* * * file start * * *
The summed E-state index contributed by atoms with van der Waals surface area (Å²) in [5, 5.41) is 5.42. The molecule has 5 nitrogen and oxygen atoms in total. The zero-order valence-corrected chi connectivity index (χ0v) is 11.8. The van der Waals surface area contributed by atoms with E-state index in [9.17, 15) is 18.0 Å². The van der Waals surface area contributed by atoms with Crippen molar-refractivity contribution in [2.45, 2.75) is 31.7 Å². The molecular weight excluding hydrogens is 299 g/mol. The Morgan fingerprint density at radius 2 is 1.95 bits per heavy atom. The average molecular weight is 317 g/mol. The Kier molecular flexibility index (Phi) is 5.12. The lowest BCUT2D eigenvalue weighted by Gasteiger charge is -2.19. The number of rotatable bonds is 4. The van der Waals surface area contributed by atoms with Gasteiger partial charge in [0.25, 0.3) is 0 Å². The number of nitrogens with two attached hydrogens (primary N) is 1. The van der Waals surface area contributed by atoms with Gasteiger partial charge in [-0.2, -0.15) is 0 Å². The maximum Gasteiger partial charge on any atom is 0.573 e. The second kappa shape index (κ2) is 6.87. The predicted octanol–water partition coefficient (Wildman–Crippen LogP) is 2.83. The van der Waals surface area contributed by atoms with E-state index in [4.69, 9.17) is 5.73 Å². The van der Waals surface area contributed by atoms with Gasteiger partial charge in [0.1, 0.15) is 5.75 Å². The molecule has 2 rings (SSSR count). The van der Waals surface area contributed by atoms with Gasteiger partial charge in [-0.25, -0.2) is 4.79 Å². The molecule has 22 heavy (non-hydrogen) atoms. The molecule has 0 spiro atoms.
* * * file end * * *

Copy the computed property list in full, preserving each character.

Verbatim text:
The summed E-state index contributed by atoms with van der Waals surface area (Å²) in [5, 5.41) is 5.42. The molecule has 5 nitrogen and oxygen atoms in total. The zero-order valence-corrected chi connectivity index (χ0v) is 11.8. The van der Waals surface area contributed by atoms with E-state index in [9.17, 15) is 18.0 Å². The van der Waals surface area contributed by atoms with Crippen molar-refractivity contribution in [2.45, 2.75) is 31.7 Å². The molecular weight excluding hydrogens is 299 g/mol. The Morgan fingerprint density at radius 2 is 1.95 bits per heavy atom. The average molecular weight is 317 g/mol. The Kier molecular flexibility index (Phi) is 5.12. The lowest BCUT2D eigenvalue weighted by Gasteiger charge is -2.19. The number of rotatable bonds is 4. The van der Waals surface area contributed by atoms with Gasteiger partial charge in [0.25, 0.3) is 0 Å². The number of nitrogens with two attached hydrogens (primary N) is 1. The van der Waals surface area contributed by atoms with Gasteiger partial charge in [-0.2, -0.15) is 0 Å². The maximum Gasteiger partial charge on any atom is 0.573 e. The second kappa shape index (κ2) is 6.87. The predicted octanol–water partition coefficient (Wildman–Crippen LogP) is 2.83. The van der Waals surface area contributed by atoms with E-state index in [4.69, 9.17) is 5.73 Å². The van der Waals surface area contributed by atoms with Gasteiger partial charge in [0.1, 0.15) is 5.75 Å². The molecule has 2 rings (SSSR count). The van der Waals surface area contributed by atoms with Gasteiger partial charge in [-0.25, -0.2) is 4.79 Å². The molecule has 22 heavy (non-hydrogen) atoms. The molecule has 0 spiro atoms.